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Since July’s World Cup final, which attracted an official attendance of 84 490, the crowds at Johannesburg’s Soccer City have been getting bigger and bigger.
On Saturday the attendance record was beaten again when South Africa hosted its League Cup final at the venue.
Conveniently the match was between Kaizer Chiefs and Orlando Pirates, the two best supported teams in the country whose intense rivalry has been enhanced by several additional, and unexpected, cup meetings in the recent months.
Over 90,000 braved traffic problems to turn up and see the Chiefs triumph 3-0, trumping the 88,791 that watched the August rugby test when New Zealand’s All Blacks beat the Springbok in a Tri-Nations match at the gigantic stadium.
We’ve followed every World Cup match live here and it’s now time for the final — the Netherlands v Spain. Join us here for commentary, discussion of the game and the best photos in the world.
The Luis Suarez handball incident — the Uruguay striker stopped a goal-bound shot on the line in the last minute of extra-time in their quarter-final against Ghana who missed the resulting penalty — which helped them into the last four led to suggestions that they should feel embarrassed or ashamed to be there.
Two national market indexes that may not shine on Monday are those of Spain and the Netherlands, whose soccer teams are scheduled to meet in the World Cup’s championship game on Sunday.
Whichever country’s team loses can expect a drag on its market index of 49 basis points, said Wharton business school professor Alex Edmans. That is the amount that national stock indexes tend to be held back on average on the day after their country is eliminated from the World Cup, according to a paper he published in 2007 with two co-authors, Diego Garcia of the University of North Carolina and Oyvind Norli of the Norwegian School of Management.
A glance at the stats shows Miroslav Klose has one more chance to equal or better the all-time record for World Cup goals when Germany play the third-place game against Uruguay but the truth is he has a strong claim to be joint top-scorer already.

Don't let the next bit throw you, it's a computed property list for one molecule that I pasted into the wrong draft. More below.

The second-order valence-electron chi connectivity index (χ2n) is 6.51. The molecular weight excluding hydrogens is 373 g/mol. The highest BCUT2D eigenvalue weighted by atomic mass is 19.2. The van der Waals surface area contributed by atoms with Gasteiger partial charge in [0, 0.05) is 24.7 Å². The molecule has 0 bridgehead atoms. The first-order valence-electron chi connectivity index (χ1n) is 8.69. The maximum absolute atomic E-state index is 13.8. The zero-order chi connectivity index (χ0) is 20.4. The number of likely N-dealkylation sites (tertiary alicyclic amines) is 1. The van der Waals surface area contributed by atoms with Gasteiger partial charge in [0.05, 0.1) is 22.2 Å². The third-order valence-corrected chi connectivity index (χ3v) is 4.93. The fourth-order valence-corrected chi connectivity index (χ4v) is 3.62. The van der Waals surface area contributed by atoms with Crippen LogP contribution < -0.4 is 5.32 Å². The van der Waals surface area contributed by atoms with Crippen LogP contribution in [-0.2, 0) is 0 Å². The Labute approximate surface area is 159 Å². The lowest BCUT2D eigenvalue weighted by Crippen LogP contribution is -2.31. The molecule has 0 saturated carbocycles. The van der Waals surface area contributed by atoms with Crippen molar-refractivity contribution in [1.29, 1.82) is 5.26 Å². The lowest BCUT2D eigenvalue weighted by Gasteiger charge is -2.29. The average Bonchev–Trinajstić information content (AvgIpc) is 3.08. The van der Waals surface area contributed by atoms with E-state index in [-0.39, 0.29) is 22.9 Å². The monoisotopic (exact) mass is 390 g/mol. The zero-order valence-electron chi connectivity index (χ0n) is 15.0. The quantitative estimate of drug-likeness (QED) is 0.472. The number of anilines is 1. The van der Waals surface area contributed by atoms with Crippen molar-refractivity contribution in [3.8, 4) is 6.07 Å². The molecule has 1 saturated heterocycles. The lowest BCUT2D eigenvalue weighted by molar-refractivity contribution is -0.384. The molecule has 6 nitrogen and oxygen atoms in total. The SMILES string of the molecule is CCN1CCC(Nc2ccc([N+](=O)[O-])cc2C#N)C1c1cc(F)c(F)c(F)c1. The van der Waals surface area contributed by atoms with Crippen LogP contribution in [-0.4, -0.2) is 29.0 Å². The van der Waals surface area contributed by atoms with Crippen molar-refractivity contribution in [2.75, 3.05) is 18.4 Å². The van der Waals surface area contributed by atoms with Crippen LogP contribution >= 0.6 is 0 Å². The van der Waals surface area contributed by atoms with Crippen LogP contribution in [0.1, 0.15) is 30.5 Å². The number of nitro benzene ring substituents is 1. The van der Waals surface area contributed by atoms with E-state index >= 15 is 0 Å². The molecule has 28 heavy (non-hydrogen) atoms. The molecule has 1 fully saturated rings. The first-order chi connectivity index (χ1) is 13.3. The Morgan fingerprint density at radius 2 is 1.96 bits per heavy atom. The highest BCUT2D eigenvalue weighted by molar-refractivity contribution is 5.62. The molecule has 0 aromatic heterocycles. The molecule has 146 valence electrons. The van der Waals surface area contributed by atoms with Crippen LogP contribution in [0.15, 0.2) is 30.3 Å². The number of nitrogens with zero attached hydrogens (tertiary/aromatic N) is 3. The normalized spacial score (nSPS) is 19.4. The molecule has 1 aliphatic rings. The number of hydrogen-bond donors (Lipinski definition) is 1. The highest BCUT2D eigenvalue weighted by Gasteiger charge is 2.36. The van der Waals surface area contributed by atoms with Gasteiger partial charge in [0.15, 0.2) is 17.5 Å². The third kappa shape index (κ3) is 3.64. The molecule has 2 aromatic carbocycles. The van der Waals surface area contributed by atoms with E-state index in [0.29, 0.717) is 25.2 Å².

According to FIFA, the record holder, out on his own, is the Brazilian striker Ronaldo, with 15 goals.
2010 is almost over – the 2010 Soccer World Cup, that is. In South Africa, we simply referred to the greatest sporting event to hit our shores as 2010. For years since it was first announced that South Africa would organise the 2010 Soccer World Cup, the country has been collectively, and sometimes not, looking forward to the day when the world would see what the rainbow nation is about.
The task ahead was difficult because South Africa had to build from scratch and also improve existing structures. The threat of the “Plan B” was often bandied about at will when it seemed as though we were not living up to our promises.
That being the case, there’s hardly any point in playing Wednesday’s semi-final between Germany and Spain — the Spanish have got it won.
Uruguay’s run to the last four of the World Cup is something of a fairytale, despite the Luis Suarez handball incident – the tiny nation with a glorious soccer history, their squad led by a scholarly coach and a dashing striker, battling on to write a new chapter as its bigger, more illustrious neighbours fall by the wayside.
I followed Uruguay for a while in this World Cup campaign but my link with them goes back a few years. I thought it worth sharing because if soccer is a sport that unites the world, the Uruguayans have played their part beyond the spotlight.
No other sporting event has the same impact as the World Cup. Entire countries grind to a halt to watch games, no more so than Brazil where shopping and banking hours are completely altered throughout the tournament month and many just take an official month-long holiday. Politicians jump on the bandwagon, making a big thing of how much they are supporting the team, and launch government inquiries when their teams fail.
Entire reputations can be shattered as Juan Sebastian Veron discovered in 2002, when he was vilified for Argentina’s first-round exit, and Ronaldo experienced four years later when some saw as excess kilos around his waist became an affair of state and were blamed for Brazil’s quarter-final elimination.
It is 20 years since their last semi-final, 24 since their second and last title and three successive World Cups in which Argentina have been hailed as playing the best football with some of the planet’s most talented players yet fallen short.
Post-mortems abound in the Argentine media and in coffee bar discussions throughout Buenos Aires about the reasons for continued failure.